• Consider runs with "large" number of processors and vary the number of mesh elements per MPI rank starting from 1 and gradually increasing to a number where performance saturation is observed. This suite of benchmarks thus captures both the strong-scale and weak-scale performance limits under the assumption that the underlying code is scalable.
• Use the conjugate gradients (CG) iterative method to solve the linear system. Since we are interested in evaluating the performance of the QA/PA operator representation (see Terminology and Notation), we assume no preconditioning, or simple diagonal preconditioning.

Required output:

• Total number of MPI ranks and number of MPI ranks per compute node.
• Number of mesh elements, $E$.
• Polynomial degree, $p$.
• Total number of degrees of freedom, $n_T$ (size of a T-vector), or approximately $n:=E p^3$.
• Time per iteration = total CG time $/$ number of CG iterations.
• Time is measured as maximum over all MPI ranks; using MPI_Wtime() or other similar function.
• [optional] Number of iterations to reach relative residual reduction of $10^{-6}$.
• [optional] Time for quadrature-point/partial assembly.

### Terminology and Notation

Vector representation/storage categories:

• True degrees of freedom/unknowns, T-vector:
• each unknown $i$ has exactly one copy, on exactly one processor, $rank(i)$
• this is a non-overlapping vector decomposition
• usually includes any essential (fixed) dofs.
• Local (w.r.t. processors) degrees of freedom/unknowns, L-vector:
• each unknown $i$ has exactly one copy on each processor that owns an element containing $i$
• this is an overlapping vector decomposition with overlaps only across different processors - there is no duplication of unknowns on a single processor
• the shared dofs/unknowns are the overlapping dofs, i.e. the ones that have more than one copy, on different processors.
• Per element decomposition, E-vector:
• each unknown $i$ has as many copies as the number of elements that contain $i$
• usually, the copies of the unknowns are grouped by the element they belong to.
• In the case of AMR with hanging nodes (giving rise to hanging dofs):
• the L-vector is enhanced with the hanging/dependent dofs
• the additional hanging/dependent dofs are duplicated when they are shared by multiple processors
• this way, an E-vector can be derived from an L-vector without any communications and without additional computations to derive the dependend dofs
• in other words, an entry in an E-vector is obtained by copying an entry from the corresponding L-vector, optionally switching the sign of the entry (for $H(\mathrm{div})$- and $H(\mathrm{curl})$-conforming spaces).
• In the case of variable order spaces:
• the dependent dofs (usually on the higher-order side of a face/edge) can be treated just like the hanging/dependent dofs case.
• this is similar to E-vector where instead of dofs, the vector represents values at qudrature points, grouped by element.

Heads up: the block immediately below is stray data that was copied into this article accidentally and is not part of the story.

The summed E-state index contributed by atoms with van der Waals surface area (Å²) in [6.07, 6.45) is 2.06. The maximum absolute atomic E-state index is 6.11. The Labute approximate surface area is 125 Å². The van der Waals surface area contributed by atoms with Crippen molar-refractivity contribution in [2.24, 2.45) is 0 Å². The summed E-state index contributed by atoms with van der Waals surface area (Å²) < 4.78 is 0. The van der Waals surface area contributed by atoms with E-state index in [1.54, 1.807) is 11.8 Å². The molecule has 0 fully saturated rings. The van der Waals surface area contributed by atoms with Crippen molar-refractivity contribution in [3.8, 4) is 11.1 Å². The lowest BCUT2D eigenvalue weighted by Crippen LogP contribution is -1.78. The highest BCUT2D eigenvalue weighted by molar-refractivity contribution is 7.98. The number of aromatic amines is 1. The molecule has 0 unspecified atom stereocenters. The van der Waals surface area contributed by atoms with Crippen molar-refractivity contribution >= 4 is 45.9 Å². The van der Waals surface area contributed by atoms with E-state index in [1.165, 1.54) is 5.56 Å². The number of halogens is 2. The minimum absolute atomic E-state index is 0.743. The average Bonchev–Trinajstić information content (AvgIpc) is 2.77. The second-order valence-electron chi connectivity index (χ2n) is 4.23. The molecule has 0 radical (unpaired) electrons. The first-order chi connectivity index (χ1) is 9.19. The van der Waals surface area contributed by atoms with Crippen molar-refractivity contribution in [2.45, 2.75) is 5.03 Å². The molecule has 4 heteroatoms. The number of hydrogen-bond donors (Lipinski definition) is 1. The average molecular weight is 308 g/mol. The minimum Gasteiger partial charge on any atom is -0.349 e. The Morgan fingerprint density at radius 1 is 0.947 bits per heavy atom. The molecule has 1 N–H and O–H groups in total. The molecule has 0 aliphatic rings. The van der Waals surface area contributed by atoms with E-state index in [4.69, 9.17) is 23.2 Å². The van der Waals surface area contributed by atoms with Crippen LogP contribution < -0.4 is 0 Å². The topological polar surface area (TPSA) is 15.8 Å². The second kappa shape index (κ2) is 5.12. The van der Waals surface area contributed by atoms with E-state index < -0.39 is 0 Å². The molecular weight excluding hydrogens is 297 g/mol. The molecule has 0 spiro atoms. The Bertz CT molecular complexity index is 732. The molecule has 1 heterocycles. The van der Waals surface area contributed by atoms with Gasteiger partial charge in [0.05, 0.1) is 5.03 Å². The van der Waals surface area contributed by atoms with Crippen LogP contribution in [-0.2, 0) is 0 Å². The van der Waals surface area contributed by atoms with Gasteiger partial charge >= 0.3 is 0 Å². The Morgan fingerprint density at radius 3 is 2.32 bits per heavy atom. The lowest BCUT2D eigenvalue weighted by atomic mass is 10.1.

• In many cases it is useful to distinguish two types of vectors:
• X-vector, or primal X-vector, and X'-vector, or dual X-vector
• here X can be any of the T, L, E, or Q categories
• for example, the mass matrix operator maps a T-vector to a T'-vector
• the solutions vector is a T-vector, and the RHS vector is a T'-vector
• using the parallel prolongation operator, one can map the solution T-vector to a solution L-vector, etc.

Operator representation/storage/action categories:

• Full true-dof parallel assembly, TA, or A:
• ParCSR or similar format
• the T in TA indicates that the data format represents an operator from a T-vector to a T'-vector.
• Full local assembly, LA:
• CSR matrix on each rank
• the parallel prolongation operator, $P$, (and its transpose) should use optimized matrix-free action
• note that $P$ is the operator mapping T-vectors to L-vectors.
• Element matrix assembly, EA:
• each element matrix is stored as a dense matrix
• optimized element and parallel prolongation operators
• note that the element prolongation operator is the mapping from an L-vector to an E-vector.
• Quadrature-point/partial assembly, QA or PA:
• precompute and store $w\det(J)$, or $\det(J)$ (in the case of mass matrix) at all quadrature points in all mesh elements
• the stored data can be viewed as a Q-vector.
• Unassembled option, UA or U:
• no assembly step
• the action uses directly the mesh node coordinates, and assumes specific form of the coefficient, e.g. constant, piecewise-constant, or given as a Q-vector (Q-coefficient).

### Notes and Remarks

• What are good partitioning algorithms for the strong scaling limit? The problem is to generate well balanced partitions when the ratio "number of elements" $/$ "number of processors" is small. METIS 4 does not do well on this type of problems. What about METIS 5 and other graph partitioners? Maybe we need to develop specialized algorithms?